Over the past four decades, the work of Harry Harootunian has played a critical role in Japanese studies.
COLUMBIA UNIVERSITY PRESS, History.
This volume collects essays that span his career and situate Japan’s modern intellectual history within a larger theoretical framework, bringing Japanese thinkers into analyses often dominated by a Eurocentric focus. Jun Tosaka is read alongside Karl Polanyi; Kunio Yanagita with Hegel and Walter Benjamin, giving the reader a fuller sense of the global scope of the displacements created by the transition to modernity. This is less about provincializing Europe than insisting upon a shared experience of the shock of the modern.
Harootunian’s work reflects a long-standing interest in the uses and misuses of history, from his critiques of the Cold War formulation of area studies as a way to “know your enemy” to his recent investigations into the political meanings and problems posed by the postwar retention of the Emperor. The title of this collection, “Uneven Moments,” points to how he sees “uneven and mixed temporalities” exist in our present, an unevenness and mixture that he understands as the product of capitalist modernity.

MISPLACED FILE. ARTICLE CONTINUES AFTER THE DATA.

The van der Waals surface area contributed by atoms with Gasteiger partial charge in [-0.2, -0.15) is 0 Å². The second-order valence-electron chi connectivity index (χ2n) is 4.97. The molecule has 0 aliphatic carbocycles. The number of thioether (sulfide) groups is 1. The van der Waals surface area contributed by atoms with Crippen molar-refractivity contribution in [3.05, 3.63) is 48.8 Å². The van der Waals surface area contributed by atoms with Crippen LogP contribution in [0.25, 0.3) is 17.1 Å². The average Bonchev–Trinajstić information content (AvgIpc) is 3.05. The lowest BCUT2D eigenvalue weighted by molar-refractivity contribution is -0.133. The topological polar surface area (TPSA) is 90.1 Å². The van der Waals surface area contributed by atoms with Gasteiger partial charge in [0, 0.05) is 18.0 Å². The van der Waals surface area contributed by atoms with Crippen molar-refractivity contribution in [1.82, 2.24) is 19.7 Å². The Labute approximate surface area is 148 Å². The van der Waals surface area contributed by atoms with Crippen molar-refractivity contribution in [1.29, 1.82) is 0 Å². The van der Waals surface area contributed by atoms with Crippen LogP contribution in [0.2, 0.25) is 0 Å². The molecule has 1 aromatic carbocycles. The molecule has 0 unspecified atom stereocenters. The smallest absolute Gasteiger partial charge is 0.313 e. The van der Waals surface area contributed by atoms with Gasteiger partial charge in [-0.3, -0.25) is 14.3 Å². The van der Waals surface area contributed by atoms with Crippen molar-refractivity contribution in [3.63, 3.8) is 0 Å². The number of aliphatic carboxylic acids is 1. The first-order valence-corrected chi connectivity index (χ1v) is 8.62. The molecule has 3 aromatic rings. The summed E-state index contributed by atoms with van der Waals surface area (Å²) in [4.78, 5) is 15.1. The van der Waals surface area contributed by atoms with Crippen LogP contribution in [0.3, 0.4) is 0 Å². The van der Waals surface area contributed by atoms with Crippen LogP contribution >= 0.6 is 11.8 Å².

The writing is dense, engaging with an impressive range of intellectual debates: late Tokugawa nativism, the Kyoto School of philosophy, Koza-ha Marxism, modernization theory and postcolonialism. But, for readers interested in the complex relationship between culture and politics in Japan and elsewhere, this is essential reading.